Mental Health and Higher Ed
People are most at risk of developing serious mental illnesses between the ages of 18 and 24. How can we, as Christians, respond?
3 min. read
September 30, 2016

Picture this: Coffee in hand, you line up outside of the gym where you’ll take your exam. Your classmates are quietly catching up, but you can’t keep your mind quiet long enough to look your classmates in the eye. Hundreds of anxiety-stricken thoughts are racing through your brain. You sit down in the gym for your exam, and you feel as if you’re sitting in rows of blank faces, completely unrecognizable to you. The professor’s exam instructions are muffled out by the storm of anxiety taking over your whole body and mind.

Can you sense the toll on your relationships and on your learning?

At any age, we can experience poor mental health, but our signs and symptoms will vary by age. In our teens and twenties, we are more likely to develop mental health problems, like schizophrenia, depression, anxiety, bipolar disorder and eating disorders, says Victor Schwartz, medical director at the Jed Foundation. We’re most at risk of developing serious mental illnesses between the ages of 18 and 24, the same age range of most Redeemer students.

Just like their peers, Redeemer students grapple with unclear futures and feel the pressure of life-altering decisions. When moving into residence or signing a lease off-campus, students are leaving their previous support systems.

“Giving space for the questions, reflecting them back, speaking words of empathy… and finding ways to empower are all spiritual tasks.”

One-third of the students surveyed in a 2013 U.S. study had, within the past year, “felt so depressed that it was difficult to function”. Almost half of the 41,847 undergraduate and graduate participants said that their academic life—studies, supervisors and peers—had been “very difficult to handle.”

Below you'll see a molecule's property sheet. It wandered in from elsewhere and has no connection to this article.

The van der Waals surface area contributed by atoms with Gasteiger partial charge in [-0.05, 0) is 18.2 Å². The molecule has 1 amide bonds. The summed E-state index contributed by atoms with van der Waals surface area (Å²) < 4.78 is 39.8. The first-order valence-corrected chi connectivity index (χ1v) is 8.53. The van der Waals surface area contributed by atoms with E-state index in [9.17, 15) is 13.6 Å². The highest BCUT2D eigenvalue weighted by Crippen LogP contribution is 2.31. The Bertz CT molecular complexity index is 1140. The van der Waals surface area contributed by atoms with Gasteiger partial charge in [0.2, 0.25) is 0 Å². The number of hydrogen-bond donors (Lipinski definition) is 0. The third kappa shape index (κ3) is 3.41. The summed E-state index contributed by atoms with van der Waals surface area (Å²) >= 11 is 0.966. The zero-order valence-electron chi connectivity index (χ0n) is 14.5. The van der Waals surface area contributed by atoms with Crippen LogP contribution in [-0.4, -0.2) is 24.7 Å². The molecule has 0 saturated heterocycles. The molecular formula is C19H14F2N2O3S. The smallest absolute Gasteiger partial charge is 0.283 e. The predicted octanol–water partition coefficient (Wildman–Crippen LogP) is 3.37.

Redeemer Student Life staff and Hamilton mental health professionals work together to help students face university life’s joy and sorrow head-on. Shalem Mental Health Network provides students with up to four free counseling sessions with qualified Christian counselors. The St. Joseph’s Hospital Mobile Mental Health Team comes to Redeemer on Mondays, providing sessions for students with a clinical therapist, a substance use counselor, a family educator or a youth mentor. Students learn about mental health through workshops, support groups, Mental Health First Aid and the Mental Health Awareness Weeks.

Christian values, Scripture and prayer guide Redeemer’s approach to mental health. We tailor spiritual care to the student in front of us. A student in the midst of a mental health struggle may want prayer, or they may not. A student may ask “How can I be a Christian if I’m depressed—does that mean I don’t believe God loves me?” Giving space for the questions, reflecting them back, speaking words of empathy to assure them that they are not alone and finding ways to empower are all spiritual tasks, grounded in Christ’s redeeming love.

We believe that every student is created in God’s image, and we believe that we are all on a journey with mental health, striving to become more like Christ in that area of our lives. When we pray for Redeemer students, we remember that God is above and below, before and behind us wherever the path may lead.

This article was co-written by Dr. Karen Cornies, who at the time of writing served as Redeemer’s dean of students, and Selena Wikkerink, a fourth-year psychology and English student who served as the mental health program coordinator in the summer of 2016.

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